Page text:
The NRA is a fairly effective lobbying group.

      But, GeekPAC? Don't they realize that the elderly gentlemen who run this country are going to have preconcieved notions about that terminiology?

      • Quoth the post:
        But, GeekPAC? Don't they realize that the elderly gentlemen who run this country are going to have preconcieved notions about that terminiology?

        yes they'll remember from their youth that there used to be a carnival that came thru town in 19-dikity-2 ("We had to call it dikity because the kaiser stole our twenty"-Abe Simpson) and that the geeks bit the heads off chickens, then they'll remember there was some rock and roll person who did that and since rock and roll is the music of the devil they'll see us imediately thinking we're working for the M($)PAA or something
    • Right now, sure. But if the PAC starts an endowment, you'd be surprised how quickly that can grow to the point where the income from it will match the lobby budget for a major corporation. MicroSoft, Oracle, and Enron all had to spend their revenue on production, maintaining their position, growth, and a million other thigns as well as lobbying. The PAC just has to do that one thing.
    • No way Geeks can fund PACS the size and stability of a MicroSoft, Oracle or Enron.

      True, corporations will always have the money to hire lobbyists and other high powered DC folk. But, the PAC scene is a bit different.

      There are limits on the amount of money a PAC can donate to a candidate. Currently, it's $5000 per election. So, if the GeekPAC can target the right candidates, they can have a large influence on some of those races.

    • The most powerful lobbying group in Washington right now is the National Rifle Association. They have a ton of cash, and most of it comes from their five million members. The gun manufacturers themselves are miniscule in comparison, and certainly nowhere nearly as rich or powerful as Microsoft, Enron, or General Motors. I doubt there are five million geeks in the US, but a few hundred thousand geeks, throwing in $25 per year each, would create a sizeable war chest.

  • by Linuxthess ( 529239 ) on Tuesday April 09, 2002 @08:22AM (#3309125) Journal
    Senator Slash Dot (R. -Cubicle) proposed the Consumers Don't Want Your Shitty Broadband Anyways Act (CDWYSBAA)yesterday in congress. The vote split along partisan lines as Sen. Mickey Mouse, Sen. Donald Duck and Sen. Bugs Bunny (D. -Disney, TW) launched a vehement attack against it, calling it "Unpatriotic" and "Communistic" and mostly unfair to the multi-trillion dollar media companies, which never had to empower the consumer, other than taking a "Tariff" from his paycheck.
  • It's the Congres (Score:2, Insightful)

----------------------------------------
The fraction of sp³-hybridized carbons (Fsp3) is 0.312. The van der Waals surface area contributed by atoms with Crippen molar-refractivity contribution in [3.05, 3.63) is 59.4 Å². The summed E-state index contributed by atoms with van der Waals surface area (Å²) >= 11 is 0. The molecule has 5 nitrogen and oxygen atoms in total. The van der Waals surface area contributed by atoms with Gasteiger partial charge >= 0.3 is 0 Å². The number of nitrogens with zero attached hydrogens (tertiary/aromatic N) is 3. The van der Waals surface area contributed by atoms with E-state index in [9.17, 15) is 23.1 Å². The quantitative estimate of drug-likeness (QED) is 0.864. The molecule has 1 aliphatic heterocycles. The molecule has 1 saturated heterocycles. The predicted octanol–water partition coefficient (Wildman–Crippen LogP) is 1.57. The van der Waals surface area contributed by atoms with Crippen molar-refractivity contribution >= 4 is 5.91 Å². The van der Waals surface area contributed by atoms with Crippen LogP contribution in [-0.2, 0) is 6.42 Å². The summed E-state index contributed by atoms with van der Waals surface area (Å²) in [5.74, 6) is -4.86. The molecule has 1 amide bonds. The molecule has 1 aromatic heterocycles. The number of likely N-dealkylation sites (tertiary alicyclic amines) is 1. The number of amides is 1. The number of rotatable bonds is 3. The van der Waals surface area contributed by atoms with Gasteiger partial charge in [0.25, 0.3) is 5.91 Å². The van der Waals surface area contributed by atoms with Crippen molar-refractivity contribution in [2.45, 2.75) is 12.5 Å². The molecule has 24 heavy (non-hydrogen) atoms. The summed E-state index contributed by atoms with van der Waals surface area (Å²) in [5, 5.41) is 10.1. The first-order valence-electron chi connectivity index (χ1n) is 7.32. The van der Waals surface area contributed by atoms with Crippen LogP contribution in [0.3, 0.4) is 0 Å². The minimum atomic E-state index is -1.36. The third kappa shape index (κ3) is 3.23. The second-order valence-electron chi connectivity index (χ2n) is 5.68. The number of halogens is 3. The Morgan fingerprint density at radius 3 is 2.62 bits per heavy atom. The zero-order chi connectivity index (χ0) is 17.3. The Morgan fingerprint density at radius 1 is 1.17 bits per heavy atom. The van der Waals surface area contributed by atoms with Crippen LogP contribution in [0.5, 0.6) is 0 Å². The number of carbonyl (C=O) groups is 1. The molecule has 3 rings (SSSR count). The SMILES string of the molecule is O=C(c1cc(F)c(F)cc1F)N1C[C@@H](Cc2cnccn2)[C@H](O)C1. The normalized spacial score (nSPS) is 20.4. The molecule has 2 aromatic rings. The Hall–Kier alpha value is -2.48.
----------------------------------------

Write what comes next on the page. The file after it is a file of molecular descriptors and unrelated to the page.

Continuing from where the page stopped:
by AVee ( 557523 )
    From the site: [thelinuxshow.com]
    Individual Members: $25.00 minimum donation
    Individual members will receive a certificate of membership (electronic) and a monthly newsletter.
    Group Membership: $50.00 minimum donation
    Individual members will receive a certificate of membership (electronic) and a monthly newsletter.
    Corporate Membership: $500.00 minimum donation
    Corporate members will receive a framed and signed certificate of membership, the monthly newsletter, and the right to name a member of our "Advisory Board."
    Sustaining Member: $2,000.00 minimum donation
    Sustaining members will receive a certificate of membership (marble plaque), the monthly newsletter, the right to name a member of our "Advisory Board," and the right to put into nomination a member of the voting Board of Directors.


    It's supposed to deal with the congres, so they made it work the same way, the more you pay, the more you can say...
  • A house divided (Score:2, Insightful)

    by LaserBeams ( 412546 )
    This will create some... interesting... situations in the geek communities. One one hand, the large majority of geeks are well educated, and know that PACs are a downright dirty loophole in the law, and most of them should be struck from the face of the earth.

    On the other hand, however, how could it hurt? Geeks are at best minimally represented in the government (despite what Gore may have thought), and we have a voice too - one that needs to be heard.

    Such a cruel irony that the majority of the intelligent people in this world are a numerical minority - and headcount - not barincount - is all that matters when it comes to representation. Oh yeah, and money too. We have plenty of that... [/dripping_with_sarcasm]

    Too bad representation isn't based on IQ/EQ (Emotional Quotient, not EverQuest =P ), or *gasp* even political knowledge.
  • Not to sound negative, but I'm a pessimist by nature. $25 a year from the few geeks that contribute is not going to add up to nowhere near the total the "opposition" is able to generate. Moreover, we can not invite politicians to spend some time at our "weekend retreats" (i.e. big, expensive house), nor take them out for $500 lunches, etc.

    Great idea, I just think that if you're going to set yourself up as a lobbying group, you'd better have a lot more money than what you are going to get from donations.